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Advocating for Girls in Science - ‘Greenlight for Girls’ Visits Pembroke

3rd March 2017

Greenlight for Girls (g4g) promotes the study of STEM subjects (science, technology, engineering and maths) amongst girls of all ages and backgrounds. The organisation collaborated with the University of Oxford Physics Department to launch the first ever g4g Day in Oxford, which took place on 25th February 2017 at Pembroke College. This was a day full of interactive, hands-on fun based around STEM subjects. One hundred girls aged 11-14 from local schools were invited to participate.

Whilst here, the girls heard from a number of successful women in their respective fields, each of whom have developed a career in a STEM area. They also received a tour of the College and had lunch in the Dining Hall.  

The line-up of engaging panel speakers included: Daniela Bortoletto, Professor of Particle Physics at the University of Oxford; Merritt Moore, ballet dancer and PhD candidate in Atomic and Laser Physics at the University of Oxford; Emma Parker, Trainee Clinical Scientist in Radiotherapy Physics at Churchill Hospital; Melissa Rancourt, Engineer, Entrepreneur and Founder of Greenlight for Girls; and Pembroke’s very own Francesca Webb, who is in her second year of Physics.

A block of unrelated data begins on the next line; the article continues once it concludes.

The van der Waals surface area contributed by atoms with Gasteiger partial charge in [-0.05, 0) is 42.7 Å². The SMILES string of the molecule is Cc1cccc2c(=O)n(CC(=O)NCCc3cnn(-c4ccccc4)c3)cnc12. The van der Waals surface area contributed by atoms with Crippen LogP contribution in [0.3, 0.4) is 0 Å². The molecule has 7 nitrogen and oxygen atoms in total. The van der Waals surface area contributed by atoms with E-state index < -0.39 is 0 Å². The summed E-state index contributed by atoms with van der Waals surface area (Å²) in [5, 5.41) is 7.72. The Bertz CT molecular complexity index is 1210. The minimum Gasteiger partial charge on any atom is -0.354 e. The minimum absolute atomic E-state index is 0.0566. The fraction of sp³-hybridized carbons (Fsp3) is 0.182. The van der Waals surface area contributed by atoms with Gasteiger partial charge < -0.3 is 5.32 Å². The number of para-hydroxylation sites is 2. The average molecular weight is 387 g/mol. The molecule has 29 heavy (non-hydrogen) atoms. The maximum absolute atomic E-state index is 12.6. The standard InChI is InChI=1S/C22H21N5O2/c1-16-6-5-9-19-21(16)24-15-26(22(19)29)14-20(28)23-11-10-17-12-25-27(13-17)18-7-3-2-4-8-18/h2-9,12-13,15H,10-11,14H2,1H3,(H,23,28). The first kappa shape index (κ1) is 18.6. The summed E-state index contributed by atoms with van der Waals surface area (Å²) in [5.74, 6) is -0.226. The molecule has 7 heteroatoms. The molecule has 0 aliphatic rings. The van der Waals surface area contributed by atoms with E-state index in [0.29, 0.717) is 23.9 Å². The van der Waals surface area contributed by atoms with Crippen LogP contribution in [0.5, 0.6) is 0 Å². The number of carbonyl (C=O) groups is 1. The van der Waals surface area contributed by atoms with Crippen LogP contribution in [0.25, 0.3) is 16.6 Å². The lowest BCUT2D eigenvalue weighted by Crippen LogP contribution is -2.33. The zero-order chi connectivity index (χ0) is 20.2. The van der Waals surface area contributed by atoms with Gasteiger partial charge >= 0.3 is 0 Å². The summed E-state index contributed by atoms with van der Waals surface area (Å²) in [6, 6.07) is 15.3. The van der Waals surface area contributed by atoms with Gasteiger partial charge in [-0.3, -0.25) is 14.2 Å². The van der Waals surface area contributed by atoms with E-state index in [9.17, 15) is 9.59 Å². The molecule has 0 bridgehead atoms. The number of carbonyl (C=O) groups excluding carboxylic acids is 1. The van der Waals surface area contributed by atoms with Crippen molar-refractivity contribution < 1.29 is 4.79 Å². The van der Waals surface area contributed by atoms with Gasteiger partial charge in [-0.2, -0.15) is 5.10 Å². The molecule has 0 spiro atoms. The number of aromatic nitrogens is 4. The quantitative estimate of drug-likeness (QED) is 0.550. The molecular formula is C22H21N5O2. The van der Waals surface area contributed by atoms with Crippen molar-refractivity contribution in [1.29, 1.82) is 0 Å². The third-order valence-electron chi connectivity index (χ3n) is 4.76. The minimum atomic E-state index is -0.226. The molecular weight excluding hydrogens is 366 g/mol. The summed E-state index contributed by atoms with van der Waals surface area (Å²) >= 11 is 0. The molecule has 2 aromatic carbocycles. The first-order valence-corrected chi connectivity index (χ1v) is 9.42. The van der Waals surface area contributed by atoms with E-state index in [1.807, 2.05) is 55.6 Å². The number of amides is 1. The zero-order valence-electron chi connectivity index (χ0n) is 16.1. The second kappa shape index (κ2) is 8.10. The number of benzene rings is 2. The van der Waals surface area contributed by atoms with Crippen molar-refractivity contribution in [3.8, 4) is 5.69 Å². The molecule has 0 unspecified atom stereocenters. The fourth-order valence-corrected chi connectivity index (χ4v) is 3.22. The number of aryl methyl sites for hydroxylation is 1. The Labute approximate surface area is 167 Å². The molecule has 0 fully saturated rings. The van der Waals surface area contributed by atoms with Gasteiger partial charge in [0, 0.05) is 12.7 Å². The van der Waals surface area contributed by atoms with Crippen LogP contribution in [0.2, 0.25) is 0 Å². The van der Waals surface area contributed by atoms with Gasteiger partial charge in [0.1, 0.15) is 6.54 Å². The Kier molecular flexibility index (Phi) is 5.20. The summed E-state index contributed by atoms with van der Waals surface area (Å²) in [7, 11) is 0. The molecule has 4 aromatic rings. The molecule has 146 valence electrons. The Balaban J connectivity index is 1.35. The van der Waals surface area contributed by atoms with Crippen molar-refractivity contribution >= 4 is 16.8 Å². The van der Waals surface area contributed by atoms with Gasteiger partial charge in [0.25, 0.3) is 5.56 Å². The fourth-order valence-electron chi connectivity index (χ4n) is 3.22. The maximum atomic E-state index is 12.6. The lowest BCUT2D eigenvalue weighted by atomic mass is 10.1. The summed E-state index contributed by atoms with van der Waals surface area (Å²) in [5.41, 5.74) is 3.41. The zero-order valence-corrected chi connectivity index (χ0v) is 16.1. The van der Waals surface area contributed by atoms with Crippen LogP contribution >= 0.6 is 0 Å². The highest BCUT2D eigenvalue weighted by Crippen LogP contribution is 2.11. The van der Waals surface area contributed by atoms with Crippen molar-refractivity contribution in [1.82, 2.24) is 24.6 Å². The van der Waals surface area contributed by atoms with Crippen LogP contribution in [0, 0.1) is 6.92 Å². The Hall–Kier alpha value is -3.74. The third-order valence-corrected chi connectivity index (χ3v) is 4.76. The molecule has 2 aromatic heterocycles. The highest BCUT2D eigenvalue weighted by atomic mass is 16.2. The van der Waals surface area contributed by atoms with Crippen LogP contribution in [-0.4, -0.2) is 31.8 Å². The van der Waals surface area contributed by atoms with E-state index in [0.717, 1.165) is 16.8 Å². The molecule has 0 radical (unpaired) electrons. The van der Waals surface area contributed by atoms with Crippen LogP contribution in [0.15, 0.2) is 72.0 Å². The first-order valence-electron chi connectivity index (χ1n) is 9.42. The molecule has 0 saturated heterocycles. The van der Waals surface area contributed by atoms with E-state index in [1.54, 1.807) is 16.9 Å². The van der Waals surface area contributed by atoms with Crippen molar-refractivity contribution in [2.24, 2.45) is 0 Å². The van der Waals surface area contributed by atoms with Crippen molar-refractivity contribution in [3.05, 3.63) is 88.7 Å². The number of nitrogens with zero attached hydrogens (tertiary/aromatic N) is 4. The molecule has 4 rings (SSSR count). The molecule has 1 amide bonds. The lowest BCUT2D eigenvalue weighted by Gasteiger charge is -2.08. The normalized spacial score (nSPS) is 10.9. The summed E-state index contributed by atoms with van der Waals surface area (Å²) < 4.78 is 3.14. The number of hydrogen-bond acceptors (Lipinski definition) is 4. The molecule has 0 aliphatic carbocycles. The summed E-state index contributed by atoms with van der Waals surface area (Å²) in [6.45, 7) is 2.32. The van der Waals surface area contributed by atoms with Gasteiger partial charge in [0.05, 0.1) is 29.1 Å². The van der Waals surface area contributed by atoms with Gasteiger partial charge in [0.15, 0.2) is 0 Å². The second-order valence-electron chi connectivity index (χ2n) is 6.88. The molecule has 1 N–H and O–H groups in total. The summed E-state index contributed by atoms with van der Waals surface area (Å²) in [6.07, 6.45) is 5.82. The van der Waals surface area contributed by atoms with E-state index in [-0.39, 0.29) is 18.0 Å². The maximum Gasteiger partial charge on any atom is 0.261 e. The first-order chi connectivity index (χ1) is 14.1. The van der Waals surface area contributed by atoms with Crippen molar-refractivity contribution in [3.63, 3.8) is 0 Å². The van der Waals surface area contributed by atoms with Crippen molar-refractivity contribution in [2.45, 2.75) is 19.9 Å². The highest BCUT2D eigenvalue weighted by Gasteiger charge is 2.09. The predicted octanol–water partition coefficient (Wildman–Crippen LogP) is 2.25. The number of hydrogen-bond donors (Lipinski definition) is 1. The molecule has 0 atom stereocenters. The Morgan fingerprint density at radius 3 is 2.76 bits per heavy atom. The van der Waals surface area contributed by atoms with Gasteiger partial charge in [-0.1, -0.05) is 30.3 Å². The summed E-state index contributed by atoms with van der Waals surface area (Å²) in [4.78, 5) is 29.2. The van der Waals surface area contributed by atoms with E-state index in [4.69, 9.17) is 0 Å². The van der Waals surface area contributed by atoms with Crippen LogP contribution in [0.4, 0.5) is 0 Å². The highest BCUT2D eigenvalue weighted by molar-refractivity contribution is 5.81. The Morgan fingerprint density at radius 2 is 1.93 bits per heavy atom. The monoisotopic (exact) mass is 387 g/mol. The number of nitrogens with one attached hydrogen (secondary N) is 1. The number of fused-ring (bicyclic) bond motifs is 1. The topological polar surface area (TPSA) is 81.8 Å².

Delivering a welcome speech on the day, the Master of the College, Dame Lynne Brindley, commented on the importance of women pursuing their dreams of a career in science. She said:

Set your own sights high, believe in yourselves and your abilities, study what excites you, go for it and fulfil your dreams.’ 

Professor Alfons Weber, Fellow and Tutor in Physics and Rokos-Clarendon Fellow in Physics at Pembroke, commented:

‘There are many STEM subjects where girls and women are under-represented. We want to change this! There are no reasons that they can’t enjoy and succeed doing physics, maths, engineering… and more. It is quite stunning to see so many young girls interested in science and I want to help in making sure they don’t lose their curiosity and consider taking this up as a profession in the future.’

The girls’ morning at Pembroke was followed by hands-on workshops in the Physics Department of the University. The day-long event was a great success; the organisers’ vision is that as the girls continue their studies in STEM and start to think about their future career paths, they will understand how science is connected to everything and that it is relevant to their future, whatever they go on to do.